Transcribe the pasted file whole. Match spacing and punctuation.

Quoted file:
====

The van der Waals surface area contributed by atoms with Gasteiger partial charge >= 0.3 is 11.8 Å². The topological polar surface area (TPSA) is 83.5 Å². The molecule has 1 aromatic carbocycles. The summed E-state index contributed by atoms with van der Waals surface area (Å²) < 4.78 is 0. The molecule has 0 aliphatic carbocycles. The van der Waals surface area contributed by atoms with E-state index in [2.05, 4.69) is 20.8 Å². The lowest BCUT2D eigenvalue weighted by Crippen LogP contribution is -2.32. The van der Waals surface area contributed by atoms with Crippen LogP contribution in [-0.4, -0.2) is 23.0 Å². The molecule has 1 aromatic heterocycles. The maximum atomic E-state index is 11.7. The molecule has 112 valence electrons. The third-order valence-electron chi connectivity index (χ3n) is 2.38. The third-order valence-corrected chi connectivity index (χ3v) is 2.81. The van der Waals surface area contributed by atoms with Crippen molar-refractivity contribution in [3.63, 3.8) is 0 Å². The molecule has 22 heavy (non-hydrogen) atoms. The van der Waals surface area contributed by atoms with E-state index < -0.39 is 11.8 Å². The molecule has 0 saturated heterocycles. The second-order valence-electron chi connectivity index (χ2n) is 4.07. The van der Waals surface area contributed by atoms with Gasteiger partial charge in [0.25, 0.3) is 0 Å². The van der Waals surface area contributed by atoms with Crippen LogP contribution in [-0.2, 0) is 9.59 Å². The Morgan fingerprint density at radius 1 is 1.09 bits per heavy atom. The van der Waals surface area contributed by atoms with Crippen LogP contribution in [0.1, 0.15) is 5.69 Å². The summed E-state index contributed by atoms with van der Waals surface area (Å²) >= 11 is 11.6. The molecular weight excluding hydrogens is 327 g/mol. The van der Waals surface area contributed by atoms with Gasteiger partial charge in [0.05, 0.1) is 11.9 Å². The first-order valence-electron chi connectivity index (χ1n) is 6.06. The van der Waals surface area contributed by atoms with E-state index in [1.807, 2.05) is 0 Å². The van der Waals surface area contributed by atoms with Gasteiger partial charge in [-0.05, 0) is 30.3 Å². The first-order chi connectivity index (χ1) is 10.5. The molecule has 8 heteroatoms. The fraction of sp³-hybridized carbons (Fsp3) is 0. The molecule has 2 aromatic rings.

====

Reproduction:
The van der Waals surface area contributed by atoms with Gasteiger partial charge >= 0.3 is 11.8 Å². The topological polar surface area (TPSA) is 83.5 Å². The molecule has 1 aromatic carbocycles. The summed E-state index contributed by atoms with van der Waals surface area (Å²) < 4.78 is 0. The molecule has 0 aliphatic carbocycles. The van der Waals surface area contributed by atoms with E-state index in [2.05, 4.69) is 20.8 Å². The lowest BCUT2D eigenvalue weighted by Crippen LogP contribution is -2.32. The van der Waals surface area contributed by atoms with Crippen LogP contribution in [-0.4, -0.2) is 23.0 Å². The molecule has 1 aromatic heterocycles. The maximum atomic E-state index is 11.7. The molecule has 112 valence electrons. The third-order valence-electron chi connectivity index (χ3n) is 2.38. The third-order valence-corrected chi connectivity index (χ3v) is 2.81. The van der Waals surface area contributed by atoms with Crippen molar-refractivity contribution in [3.63, 3.8) is 0 Å². The molecule has 22 heavy (non-hydrogen) atoms. The van der Waals surface area contributed by atoms with E-state index < -0.39 is 11.8 Å². The molecule has 0 saturated heterocycles. The second-order valence-electron chi connectivity index (χ2n) is 4.07. The van der Waals surface area contributed by atoms with Gasteiger partial charge in [0.25, 0.3) is 0 Å². The van der Waals surface area contributed by atoms with Crippen LogP contribution in [-0.2, 0) is 9.59 Å². The Morgan fingerprint density at radius 1 is 1.09 bits per heavy atom. The van der Waals surface area contributed by atoms with Crippen LogP contribution in [0.1, 0.15) is 5.69 Å². The summed E-state index contributed by atoms with van der Waals surface area (Å²) >= 11 is 11.6. The molecular weight excluding hydrogens is 327 g/mol. The van der Waals surface area contributed by atoms with Gasteiger partial charge in [0.05, 0.1) is 11.9 Å². The first-order valence-electron chi connectivity index (χ1n) is 6.06. The van der Waals surface area contributed by atoms with E-state index in [1.807, 2.05) is 0 Å². The van der Waals surface area contributed by atoms with Gasteiger partial charge in [-0.05, 0) is 30.3 Å². The first-order chi connectivity index (χ1) is 10.5. The molecule has 8 heteroatoms. The fraction of sp³-hybridized carbons (Fsp3) is 0. The molecule has 2 aromatic rings.